President Nana Addo Dankwa Akufo-Addo has said the government is considering free education at the tertiary level, following the successful implementation of the free senior high school (SHS) policy.
He said the free SHS policy had resulted in some 400,000 more children getting access to SHS education in the country, with the government addressing the infrastructure challenges that came with the policy.
“So in Ghana, we’ve taken the decision that we’re going full scale ahead, now that we have widened public education at the secondary school level for all and sundry, to try and replicate it at the tertiary level too,” he said.
Global Education Summit
President Akufo-Addo gave the hint at the Global Education Summit, co-hosted by the British Prime Minister, Boris Johnson, and the Kenyan President, Uhuru Kenyatta, in London.
The President also mentioned the students loan scheme as one area which had seen major improvement.
“Until recently, if you wanted to get a student’s loan in Ghana, you had to find a guarantor. We’ve removed the guarantor requirement. If you have the Ghana Card, you can now go on the basis of that and you get the loan, which is also going to mean a significant expansion of education at the tertiary level,” he said.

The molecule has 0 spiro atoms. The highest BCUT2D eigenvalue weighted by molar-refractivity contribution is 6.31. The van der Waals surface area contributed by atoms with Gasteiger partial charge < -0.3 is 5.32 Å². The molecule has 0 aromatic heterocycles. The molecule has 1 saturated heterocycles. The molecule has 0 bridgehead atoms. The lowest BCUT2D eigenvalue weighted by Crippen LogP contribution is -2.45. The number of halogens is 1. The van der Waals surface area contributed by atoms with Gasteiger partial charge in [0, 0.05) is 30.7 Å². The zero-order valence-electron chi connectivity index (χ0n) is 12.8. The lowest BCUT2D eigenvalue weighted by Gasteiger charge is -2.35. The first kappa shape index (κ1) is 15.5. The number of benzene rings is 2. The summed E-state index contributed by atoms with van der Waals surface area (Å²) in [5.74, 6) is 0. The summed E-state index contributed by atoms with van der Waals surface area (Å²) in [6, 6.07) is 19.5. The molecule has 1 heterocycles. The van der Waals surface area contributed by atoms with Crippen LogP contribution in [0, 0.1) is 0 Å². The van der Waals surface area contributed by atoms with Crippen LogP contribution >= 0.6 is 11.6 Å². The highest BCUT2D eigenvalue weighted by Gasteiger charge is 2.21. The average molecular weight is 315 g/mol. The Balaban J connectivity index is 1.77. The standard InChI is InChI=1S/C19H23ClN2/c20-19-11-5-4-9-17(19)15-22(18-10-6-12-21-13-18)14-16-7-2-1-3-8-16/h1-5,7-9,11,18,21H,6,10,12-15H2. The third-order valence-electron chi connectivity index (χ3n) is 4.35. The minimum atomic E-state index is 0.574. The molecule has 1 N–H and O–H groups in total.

Describing the steps being taken as “absolutely critical for our future”, the President noted that “if we don’t do it, we will not be able to get to our basic goal, which is a structural transformation of our economy. Lives and livelihoods are both keys to the future for us and we will hopefully continue to do that”.
President Akufo-Addo said the government was widening access to education for all school-going children because an educated workforce would help realise the vision of a progressive and prosperous country.
He noted that the goal of African countries was to move away from being mere producers and exporters of raw materials to become value-added economies.
President Akufo-Addo explained that that vision would not be realised if Africa did not have an educated workforce.
“It, therefore, requires an investment that we have to make to ensure that not just as many but all our children have the opportunity to go to school, right from kindergarten, through primary, secondary and through to the tertiary level,” he said.
Towards the realisation of that goal, he said, Ghana was on course to guaranteeing access to education for all school-going children, evidenced by the allocation of 23 per cent of the national budget to education, adding that “it is one of the highest on the continent, and we intend to ramp it up even more”.
At the end of the summit, international governments and corporations pledged to donate $4 billion to the Global Partnership for Education, which provides fair access to public education in 90 countries and territories that account for 80 per cent of children out of school.
The summit emphasised the importance of equitable access to education, amid warnings that COVID-19 had exacerbated already under-resourced public education programmes in less economically developed countries.
Experts alerted the organisation to the fact that it was unlikely for those forced out of schools due to the pandemic to return.